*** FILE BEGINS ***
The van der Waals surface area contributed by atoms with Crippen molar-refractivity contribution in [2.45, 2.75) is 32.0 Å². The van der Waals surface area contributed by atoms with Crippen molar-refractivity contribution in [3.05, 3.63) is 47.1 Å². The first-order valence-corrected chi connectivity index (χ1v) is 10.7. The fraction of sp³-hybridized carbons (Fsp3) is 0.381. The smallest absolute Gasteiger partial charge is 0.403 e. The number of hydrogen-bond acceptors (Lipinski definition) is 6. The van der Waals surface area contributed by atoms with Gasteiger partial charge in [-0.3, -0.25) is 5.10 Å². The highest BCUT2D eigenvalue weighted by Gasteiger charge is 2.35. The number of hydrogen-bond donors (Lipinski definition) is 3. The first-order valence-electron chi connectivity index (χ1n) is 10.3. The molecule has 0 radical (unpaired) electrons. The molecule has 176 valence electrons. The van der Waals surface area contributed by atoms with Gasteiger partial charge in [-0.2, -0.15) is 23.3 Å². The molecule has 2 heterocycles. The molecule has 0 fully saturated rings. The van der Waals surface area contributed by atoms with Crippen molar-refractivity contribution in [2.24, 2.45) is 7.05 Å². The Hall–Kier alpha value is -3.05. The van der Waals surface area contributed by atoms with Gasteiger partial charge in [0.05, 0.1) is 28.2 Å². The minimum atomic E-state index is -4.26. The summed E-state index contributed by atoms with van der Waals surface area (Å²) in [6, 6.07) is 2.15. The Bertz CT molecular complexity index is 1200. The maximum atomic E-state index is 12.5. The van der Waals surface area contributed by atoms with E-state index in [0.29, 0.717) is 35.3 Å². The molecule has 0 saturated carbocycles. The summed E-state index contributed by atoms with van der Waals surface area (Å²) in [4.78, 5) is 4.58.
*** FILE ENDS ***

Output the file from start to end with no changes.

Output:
The van der Waals surface area contributed by atoms with Crippen molar-refractivity contribution in [2.45, 2.75) is 32.0 Å². The van der Waals surface area contributed by atoms with Crippen molar-refractivity contribution in [3.05, 3.63) is 47.1 Å². The first-order valence-corrected chi connectivity index (χ1v) is 10.7. The fraction of sp³-hybridized carbons (Fsp3) is 0.381. The smallest absolute Gasteiger partial charge is 0.403 e. The number of hydrogen-bond acceptors (Lipinski definition) is 6. The van der Waals surface area contributed by atoms with Gasteiger partial charge in [-0.3, -0.25) is 5.10 Å². The highest BCUT2D eigenvalue weighted by Gasteiger charge is 2.35. The number of hydrogen-bond donors (Lipinski definition) is 3. The first-order valence-electron chi connectivity index (χ1n) is 10.3. The molecule has 0 radical (unpaired) electrons. The molecule has 176 valence electrons. The van der Waals surface area contributed by atoms with Gasteiger partial charge in [-0.2, -0.15) is 23.3 Å². The molecule has 2 heterocycles. The molecule has 0 fully saturated rings. The van der Waals surface area contributed by atoms with Crippen molar-refractivity contribution in [2.24, 2.45) is 7.05 Å². The Hall–Kier alpha value is -3.05. The van der Waals surface area contributed by atoms with Gasteiger partial charge in [0.05, 0.1) is 28.2 Å². The minimum atomic E-state index is -4.26. The summed E-state index contributed by atoms with van der Waals surface area (Å²) in [6, 6.07) is 2.15. The Bertz CT molecular complexity index is 1200. The maximum atomic E-state index is 12.5. The van der Waals surface area contributed by atoms with E-state index in [0.29, 0.717) is 35.3 Å². The molecule has 0 saturated carbocycles. The summed E-state index contributed by atoms with van der Waals surface area (Å²) in [4.78, 5) is 4.58.